Many of the child soldiers who fought in the war volunteered to do so. Their reasoning for doing so ranges from wanting revenge on the soldiers for killing their parents to destruction of their environment. Peters and Richards, two journalists who interviewed an eighteen year old who joined the Sierra Leone army at age thirteen, following an invasion of his village by RUF, which killed his brother, destroyed his home and community, bringing an end to his education found that the child said, “I tried to join the army as a matter of revenging. I wanted to revenge my people” Also found in that book, a child spoke out saying they wanted to “defend my motherland.” Even female combatants, who were often used as sex slaves or wives at young ages, joined the army as a way to “defend my country.” Still others joined as a way to safeguard their survival in the long term for the commodities they were offered in the short term. In general, child soldiers were volunteers who were fighting for their country, and their hip-hop music reflects these desires.

The conflict between the youth and elders is something that is deep rooted in Sierra Leone’s history dating back to colonial Freetown. In describing colonial life of Freetown in the early fifties, hip-hop artist, Banton says in Ambas Geda: “As the old folks envy the geda, Let them just go on envying!/ I’ve been done a bad turn, why?/ Though not knowing me, they’ve/ Done me a bad turn, why ?/ The old folks have nothing but bad turns/ Up their sleeves. Hear me, Allah!” This proves the deep-rooted issues facing the generational divide between the youth and the elders in Sierra Leone, and this opposition carried into the early nineties and into the twenty-first century through the youth music during the civil war.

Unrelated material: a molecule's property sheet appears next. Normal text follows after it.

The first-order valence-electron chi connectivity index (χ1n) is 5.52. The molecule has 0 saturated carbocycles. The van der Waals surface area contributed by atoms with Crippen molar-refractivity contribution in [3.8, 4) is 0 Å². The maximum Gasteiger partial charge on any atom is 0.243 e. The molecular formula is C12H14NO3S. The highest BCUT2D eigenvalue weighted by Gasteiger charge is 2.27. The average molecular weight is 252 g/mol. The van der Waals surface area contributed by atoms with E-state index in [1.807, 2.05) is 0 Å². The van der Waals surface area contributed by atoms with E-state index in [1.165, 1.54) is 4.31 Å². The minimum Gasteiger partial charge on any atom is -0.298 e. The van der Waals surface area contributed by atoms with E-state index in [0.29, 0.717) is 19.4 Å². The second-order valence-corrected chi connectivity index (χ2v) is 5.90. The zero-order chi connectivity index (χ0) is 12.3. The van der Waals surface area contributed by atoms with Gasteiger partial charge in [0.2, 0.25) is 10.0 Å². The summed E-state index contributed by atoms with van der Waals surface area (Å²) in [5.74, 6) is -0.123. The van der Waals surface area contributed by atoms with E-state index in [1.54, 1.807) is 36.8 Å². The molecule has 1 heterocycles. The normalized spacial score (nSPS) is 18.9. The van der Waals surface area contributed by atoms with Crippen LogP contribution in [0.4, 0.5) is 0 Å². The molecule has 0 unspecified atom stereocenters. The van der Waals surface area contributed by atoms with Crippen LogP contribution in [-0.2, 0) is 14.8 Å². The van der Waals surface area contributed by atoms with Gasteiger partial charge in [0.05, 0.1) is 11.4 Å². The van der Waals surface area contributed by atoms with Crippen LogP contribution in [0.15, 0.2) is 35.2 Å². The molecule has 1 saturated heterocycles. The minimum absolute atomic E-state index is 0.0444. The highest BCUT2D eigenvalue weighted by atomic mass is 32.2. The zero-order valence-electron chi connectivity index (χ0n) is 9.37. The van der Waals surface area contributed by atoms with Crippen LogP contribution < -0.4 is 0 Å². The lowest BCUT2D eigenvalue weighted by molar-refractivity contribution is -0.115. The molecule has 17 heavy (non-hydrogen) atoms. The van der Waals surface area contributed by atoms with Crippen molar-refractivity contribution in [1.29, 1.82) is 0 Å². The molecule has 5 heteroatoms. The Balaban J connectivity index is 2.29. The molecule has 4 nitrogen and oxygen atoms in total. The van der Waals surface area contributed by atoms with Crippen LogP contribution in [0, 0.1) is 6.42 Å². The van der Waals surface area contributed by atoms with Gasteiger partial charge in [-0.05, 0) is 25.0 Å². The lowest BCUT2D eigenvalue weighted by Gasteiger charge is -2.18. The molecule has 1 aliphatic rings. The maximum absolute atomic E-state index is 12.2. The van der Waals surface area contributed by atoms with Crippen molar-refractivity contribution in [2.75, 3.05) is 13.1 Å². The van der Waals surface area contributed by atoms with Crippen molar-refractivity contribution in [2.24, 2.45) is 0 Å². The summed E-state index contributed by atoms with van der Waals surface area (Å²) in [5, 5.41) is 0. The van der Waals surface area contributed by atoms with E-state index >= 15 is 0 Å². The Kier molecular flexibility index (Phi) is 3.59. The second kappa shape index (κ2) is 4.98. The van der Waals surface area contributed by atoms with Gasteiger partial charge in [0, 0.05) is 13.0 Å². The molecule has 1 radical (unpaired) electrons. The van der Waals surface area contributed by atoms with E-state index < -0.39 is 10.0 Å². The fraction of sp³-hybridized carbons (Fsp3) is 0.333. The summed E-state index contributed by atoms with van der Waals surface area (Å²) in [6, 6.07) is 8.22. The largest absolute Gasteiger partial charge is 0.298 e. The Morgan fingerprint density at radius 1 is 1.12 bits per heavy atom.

Youth music in Sierra Leone relies on the modern capabilities of producing and distributing music. When recalling her time spent in Sierra Leone in the late eighties, author Susan Shepler states that “[when she first arrived] there was almost no locally produced music available for purchase.” She further discusses that the music was mostly about dancing and partying, with very little reference to anything political in their then one-party state. However this changed near the end of the civil war in the late 1990’s when there was more music produced in the Krio, the Sierra Leone lingua franca. A South African music producer, Jimmy B., set up a production company in Sierra Leone capital Freetown where he trained young artists in using modern technologies. The industry that grew from this is what has allowed the youth to become politically active in the post-war period. The music produced has grown exponentially, to the point that now one will exclusively hear Krio lyrics in dance clubs, taxis, and parties (Shepler). Author Zubairu Wai, in his book Elections and the Challenges of Democratization in Sierra Leone, concurs that, “Perhaps the most significant way in which the youths contributed to democratic awakening in Sierra Leone was through music.”